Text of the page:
Royal Hospital Buildings - An Adventure - Taken down with Smallpox - Three Prisoners escape - Re-taken - Severe Sickness - Second Death - Joseph Hatch - Recovery - Kind attention of the Nurses - Samuel Shriggings, the third of the company, died - Attempt to escape.

APRIL 16. Within these hospital wards there are ten grand buildings, three stories high. Each building contains six wards, each ward can accommodate twenty-five patients - so that there is room for fifteen hundred patients, besides attendants.
To-day our food, with our names entered in a book, was sent, which was headed, "Upon such a day a ward was opened for the rebel prisoners;" I scratched out the word rebel and wrote American. When the book was returned, a messenger was sent with sixpence reward for any one who would tell who did it, but he returned no wiser than he came.

17. There are now fifteen of us in this ward, and seven are upon what they call half-diet, (on account of their drawing coals and candles;) so that every other day we draw a half a pound of mutton, a pound of bread, a pound of potatoes, and a pound of greens.

18. To-day there are two more of our company brought on shore, with the itch.

19. I am very unwell; I have a bad pain in my head and back - the symptoms of small-pox - and the doctor ordered me something to take, immediately.

20. I have had six applications for the itch, but am not half cured; and to-day when the doctor came in to see me, he told me I had the small-pox, and ordered the nurse to remove me immediately, into the small-pox ward, which she did. After I got there, I was ordered to strip off all the dirty clothes that I had upon me. I washed myself in warm water, and put on a clean linen shirt, a woollen gown, waistcoat and drawers, and turned into bed with clean sheets.

21. I feel something better, and my pock comes out very fast; but it is the small sort, which is the worst.

Also, last evening three prisoners made their escape from the fifty-sixth ward, which is the same I left yesterday.

22. This morning got up, but my pock has come out exceedingly thick.

23. We are informed that the men who ran away are taken.

24. I am broken out so very thick, and the ointment for the itch inflamed my blood so much, that my flesh feels as if I was raked up in a bed of embers; and I am so sick at my stomach that I vomit up every thing I eat, and am unable to write.

25. Kept my bed, and was in great pain.

26. My head was swollen very much, and I was so blind that I could scarcely see daylight.

27. My pock was almost to the full.

28. I feel easier as to pain.

29. My pock begins to turn.

30. I was very easy as to pain, but so very sore that I could scarcely lay in bed.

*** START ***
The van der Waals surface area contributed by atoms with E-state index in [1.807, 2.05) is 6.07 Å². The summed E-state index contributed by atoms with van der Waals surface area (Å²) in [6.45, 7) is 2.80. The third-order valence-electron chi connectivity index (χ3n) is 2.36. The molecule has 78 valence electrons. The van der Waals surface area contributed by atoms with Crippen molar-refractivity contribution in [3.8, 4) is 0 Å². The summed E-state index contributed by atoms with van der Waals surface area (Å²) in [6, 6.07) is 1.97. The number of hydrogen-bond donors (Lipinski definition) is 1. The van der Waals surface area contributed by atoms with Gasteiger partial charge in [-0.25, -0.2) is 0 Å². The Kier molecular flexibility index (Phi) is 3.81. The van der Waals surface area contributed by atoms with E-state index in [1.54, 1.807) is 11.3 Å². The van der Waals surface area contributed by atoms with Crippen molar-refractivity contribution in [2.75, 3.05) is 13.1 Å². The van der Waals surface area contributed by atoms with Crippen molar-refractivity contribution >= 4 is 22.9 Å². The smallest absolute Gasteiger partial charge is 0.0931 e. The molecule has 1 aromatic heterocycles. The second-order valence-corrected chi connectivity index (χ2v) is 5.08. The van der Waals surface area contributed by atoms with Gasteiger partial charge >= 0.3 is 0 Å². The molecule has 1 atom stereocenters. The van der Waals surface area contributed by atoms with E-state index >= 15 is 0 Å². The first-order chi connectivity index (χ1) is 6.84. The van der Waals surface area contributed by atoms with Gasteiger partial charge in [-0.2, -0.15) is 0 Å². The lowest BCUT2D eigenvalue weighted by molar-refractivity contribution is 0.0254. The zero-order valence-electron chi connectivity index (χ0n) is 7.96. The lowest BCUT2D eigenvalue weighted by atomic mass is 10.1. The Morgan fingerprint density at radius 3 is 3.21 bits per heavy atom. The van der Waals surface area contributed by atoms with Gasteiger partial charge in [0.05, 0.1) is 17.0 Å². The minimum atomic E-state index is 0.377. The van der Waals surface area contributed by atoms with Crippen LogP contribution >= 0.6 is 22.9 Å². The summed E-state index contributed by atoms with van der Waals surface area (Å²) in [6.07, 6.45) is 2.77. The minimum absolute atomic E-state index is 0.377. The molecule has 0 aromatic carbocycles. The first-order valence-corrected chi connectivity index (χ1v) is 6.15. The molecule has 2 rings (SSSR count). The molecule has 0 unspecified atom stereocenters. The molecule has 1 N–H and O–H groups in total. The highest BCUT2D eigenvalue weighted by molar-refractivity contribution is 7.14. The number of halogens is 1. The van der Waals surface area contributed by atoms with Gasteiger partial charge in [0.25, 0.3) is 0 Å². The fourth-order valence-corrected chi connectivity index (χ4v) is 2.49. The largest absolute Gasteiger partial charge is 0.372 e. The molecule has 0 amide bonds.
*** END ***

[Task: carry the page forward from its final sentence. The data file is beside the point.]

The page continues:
May 1. I got up, but was hardly able to walk.

2. I got up again, but my legs and feet swell very much.

3. To-day I feel something better.

4. I am some better, and got up again, but was unable to sit up long; my pock begins to dry very well, and my swelling to go down.

5. This morning Joseph Hatch, one of our company, died with small-pox. He is the second of our company that has died in these hospitals,

6. I begin to grow bravely, and have a very good appetite for my victuals. I remain very sore, yet not so sore as I was two or three days ago; as my pock ran all together then, when I used to rise up in bed to receive any thing, and stuck to my linen and the sheets, so that it would tear off the scab from the whole length of my back, when I arose.

7. I am very sore yet, but am doing finely, considering that it is with some difficulty that I can get to the table to write; and I have a good appetite to eat. I asked the doctor for mutton, which he granted, so that I now have a pound of bread, half a pound of mutton, and a quart of beer.

8. There are two of our company now in this ward, very sick with the small-pox; but they have faithful care taken of them by the nurses, and the doctor is very kind. He allows them near half a pint of wine, or a small bottle of cordial, almost every day. The nurses, also, have been, and still are, very kind to me. When I first came into this ward, I brought a little tea and sugar with me, which I obtained on board the ships, and after it was aII expended, the nurses gave me out of their own stores, tea twice a day, or as often as they make it for themselves.

[Mr. Herbert often in after life spoke in the highest terms of the kindness and attention of the nurses.]

9. Near half the scab has come off my body, and every morning when I get up, there is near a handful of scab left in the sheet, which comes off in the night.

10. I have several biles upon my legs, which cause a great deal of pain.

11. My legs are very sore, so that I am obliged to have them bound up from my ancles to my hips.

12. I am indifferently well, except my legs and thighs, where I have nearly a dozen biles, with which I am so lame I can scarcely walk.

13. To-day I took another portion of physic, which makes the sixth.

14. There are now twenty-six Americans here, Some are almost well of the small-pox, and have gone below into the recovering ward..

15. It is six months to-day since I left Newbury, and I fear it will be six more before I return.

16. To-day I took the seventh portion of physic.

17. This morning, died here, one Ebenezer Willis. He was a young man taken with Captain Brown, in the sloop Charming Sally. Also, this afternoon, of small-pox, Samuel Shriggings, he being the third of our company that has died in these hospitals, and the second in this ward, since I have been in it.

18. Last evening three of our company in the fifty-sixth ward, attempted to make their escape, but were discovered and taken before they got over the wall.

19. To-day I took my eighth portion of physic.

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